Just say it: in-flight Wi-Fi is expensive and painstakingly slow. But if you're going to purchase it anyway, here are a few tips that'll get more bang for your buck.
Two-hour jaunt or cross-country flight, time without Internet is an exercise of self-control not everyone is willing to flirt with. Call it obsessed or call it nomophobia, we want our Web access -- even at 30,000 feet.
According to a recent study by Routehappy, a flight search site, in-flight Wi-Fi is now available on 38 percent of US domestic flights, with Delta as the leading Wi-Fi provider. And thanks to current FAA initiatives and ongoing Wi-Fi installations, that number is only expected to grow.
It's an exciting trend for Web addicts, but frequent fliers will quickly tell you: in-flight Wi-Fi is expensive and painstakingly slow.
Despite it all, there's work to be done, articles to be read, and celebrity sightings to be posted on Facebook while midair. So if you're going to fork over the cash for Web access, here are some tips to make it worthwhile.
In-flight Wi-Fi is outrageously expensive. Gogo, the largest US provider of in-flight Wi-Fi, typically charges $14 for an all-day pass, $49 for a monthly pass, and $39 for a monthly pass on your airline of choice.
Aside from running a business, there are two reasons why Gogo charges so darn much. For starters, the steep prices are intended to offend passengers so much that most of them won't purchase the service. Seriously. Gogo can only support so many passengers, so the costly barrier to entry keeps the number of simultaneous users down.
Secondly, Gogo's costs are quite expensive. According to Gigaom, it's estimated that each megabyte delivered costs Gogo about 20 cents. With these high costs, Gogo sets such prohibitive prices just to keep up. (Alas, it turns out the company has yet to report a profit.)
Pro tip: For starters, shop ahead for in-flight Wi-Fi. You'll often find passes available at discounted rates through your airline or a promotion from the Wi-Fi provider. For example, American Airlines is currently advertising a 2-for-$20 special on all-day passes.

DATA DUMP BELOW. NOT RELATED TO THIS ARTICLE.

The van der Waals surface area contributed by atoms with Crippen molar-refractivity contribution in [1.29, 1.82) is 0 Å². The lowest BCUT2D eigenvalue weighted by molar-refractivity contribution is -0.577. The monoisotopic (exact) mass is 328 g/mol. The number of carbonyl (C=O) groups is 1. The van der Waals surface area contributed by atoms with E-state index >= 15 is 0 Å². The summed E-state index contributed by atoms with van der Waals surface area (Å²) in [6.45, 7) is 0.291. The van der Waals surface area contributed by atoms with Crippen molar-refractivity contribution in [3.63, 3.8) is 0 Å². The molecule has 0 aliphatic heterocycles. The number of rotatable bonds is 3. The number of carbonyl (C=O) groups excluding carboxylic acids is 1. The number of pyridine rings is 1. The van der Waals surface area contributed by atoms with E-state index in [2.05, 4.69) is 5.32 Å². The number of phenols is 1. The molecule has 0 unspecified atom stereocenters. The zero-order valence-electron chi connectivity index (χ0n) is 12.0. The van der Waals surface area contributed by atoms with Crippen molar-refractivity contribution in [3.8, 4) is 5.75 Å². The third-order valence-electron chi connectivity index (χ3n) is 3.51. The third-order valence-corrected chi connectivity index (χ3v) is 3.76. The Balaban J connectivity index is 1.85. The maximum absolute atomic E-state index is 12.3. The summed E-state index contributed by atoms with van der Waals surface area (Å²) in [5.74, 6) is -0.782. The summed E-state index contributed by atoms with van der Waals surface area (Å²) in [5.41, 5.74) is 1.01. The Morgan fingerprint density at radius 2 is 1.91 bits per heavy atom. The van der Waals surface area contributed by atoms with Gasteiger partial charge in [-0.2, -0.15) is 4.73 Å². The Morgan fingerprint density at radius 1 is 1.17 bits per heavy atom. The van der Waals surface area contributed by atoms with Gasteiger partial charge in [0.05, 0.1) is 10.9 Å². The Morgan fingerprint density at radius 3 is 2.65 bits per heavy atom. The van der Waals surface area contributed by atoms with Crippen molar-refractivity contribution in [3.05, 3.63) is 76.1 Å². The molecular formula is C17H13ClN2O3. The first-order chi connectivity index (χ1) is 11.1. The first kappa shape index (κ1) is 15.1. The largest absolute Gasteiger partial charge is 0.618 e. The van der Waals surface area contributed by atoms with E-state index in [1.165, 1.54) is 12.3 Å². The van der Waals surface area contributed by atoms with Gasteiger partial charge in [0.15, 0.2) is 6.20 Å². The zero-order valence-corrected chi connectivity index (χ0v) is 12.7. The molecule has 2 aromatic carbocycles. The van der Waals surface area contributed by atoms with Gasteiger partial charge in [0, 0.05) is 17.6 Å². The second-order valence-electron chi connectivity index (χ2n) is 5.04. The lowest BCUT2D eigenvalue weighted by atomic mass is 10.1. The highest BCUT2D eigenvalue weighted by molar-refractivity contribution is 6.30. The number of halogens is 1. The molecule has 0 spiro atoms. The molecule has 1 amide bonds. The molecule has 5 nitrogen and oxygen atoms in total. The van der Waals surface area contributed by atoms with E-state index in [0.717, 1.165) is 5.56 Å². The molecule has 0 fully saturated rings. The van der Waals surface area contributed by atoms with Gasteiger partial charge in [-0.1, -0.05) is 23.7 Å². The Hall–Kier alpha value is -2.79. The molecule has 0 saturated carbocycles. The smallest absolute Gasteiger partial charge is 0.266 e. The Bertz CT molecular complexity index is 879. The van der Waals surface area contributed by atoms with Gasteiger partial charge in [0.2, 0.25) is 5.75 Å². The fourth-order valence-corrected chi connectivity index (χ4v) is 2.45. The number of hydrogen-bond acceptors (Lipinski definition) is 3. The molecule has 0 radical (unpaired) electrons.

Another way to get a better deal is to trick the Internet provider into thinking you're on mobile. Some providers, like Gogo, charge less for mobile access based on your browser ID. So, before your flight, install the User Agent Switcher for Chrome or Firefox and set it to mobile.
Netflix or Hulu? Forget it. Downloading an iPad game? Nope.
Just before you purchase Wi-Fi, you'll get a small notification warning you that services like these are unavailable. It's not that the provider doesn't want you to have fun, or make flying more intolerable than it already is -- the bandwidth simply isn't there.
According to Gogo, its most-implemented in-flight Wi-Fi technology, Air To Ground, maxes out at 3.1Mbps. Its next-generation tech, currently in about 300 airplanes, peaks at about 9.8Mbps. Now, take that 3.1Mbps speed and divide among every passenger who purchased access. There's your speed.
It's like dial-up. With a little chutzpah.
Pro tip: If you'd like to squeeze in a movie or TV show between work assignments, download the files ahead of time. To our dismay, there simply aren't any workarounds -- any time the Wireless Access Point detects a data-heavy transaction, the activity will immediately be stopped. That goes for streaming media, large downloads, and even VoIP services like Skype.
That might change soon, though. Gogo is expected to announce a new satellite-based service in September that will increase the maximum bandwidth per passenger.
Once you're paid for and online, in-flight Wi-Fi functions like an unsecured network -- it's unencrypted, leaving you with zero protection from anyone else on the plane.
It's unlikely an aircraft will be a hacker's choice location for data-snooping, but this lack of security makes it relatively easy for those experienced to gain access to your Web activity.
As explained in a related CNET report, "Someone could upload an executable program to a file on your hard drive that steals data or just leaves a back door for future access."
Pro tip: Create your own security bubble. There are several measures you can take to safely browse an unsecured Wi-Fi network, outlined here in our post, "6 ways to use public Wi-Fi hot spots safely." Lifehacker also offers some great advice.
Let's talk about that 3.1Mbps again (divided by the number of passengers accessing Wi-Fi). When working with so little bandwidth, any background processes can slow down your primary process, bringing back the type of 1994 Web-surfing you didn't really care to relive.
Pro tip: Think about the many Internet-based tasks your PC runs, like updating your inbox, syncing cloud storage, and checking for software updates.
Before you get onboard the aircraft, disable system and program updates. The last thing you need is an automatic update cramping your Wi-Fi style. Likewise, disable automatic syncing, and be sure to update your inbox in advance.
If you know you'll be purchasing Wi-Fi on an upcoming flight, be sure to confirm that the flight you're booking offers the service, and, as a bonus, includes power ports.
One great resource for this is Seat Guru. As you search for flights, keep Seat Guru open in a tab, where you can enter the airline and flight number to find out if the aircraft includes these amenities. (And while you're there, check out the site's other useful features, like reviews about specific seats.)
Alternatively, most airlines have a dedicated page outlining Wi-Fi pricing and availability.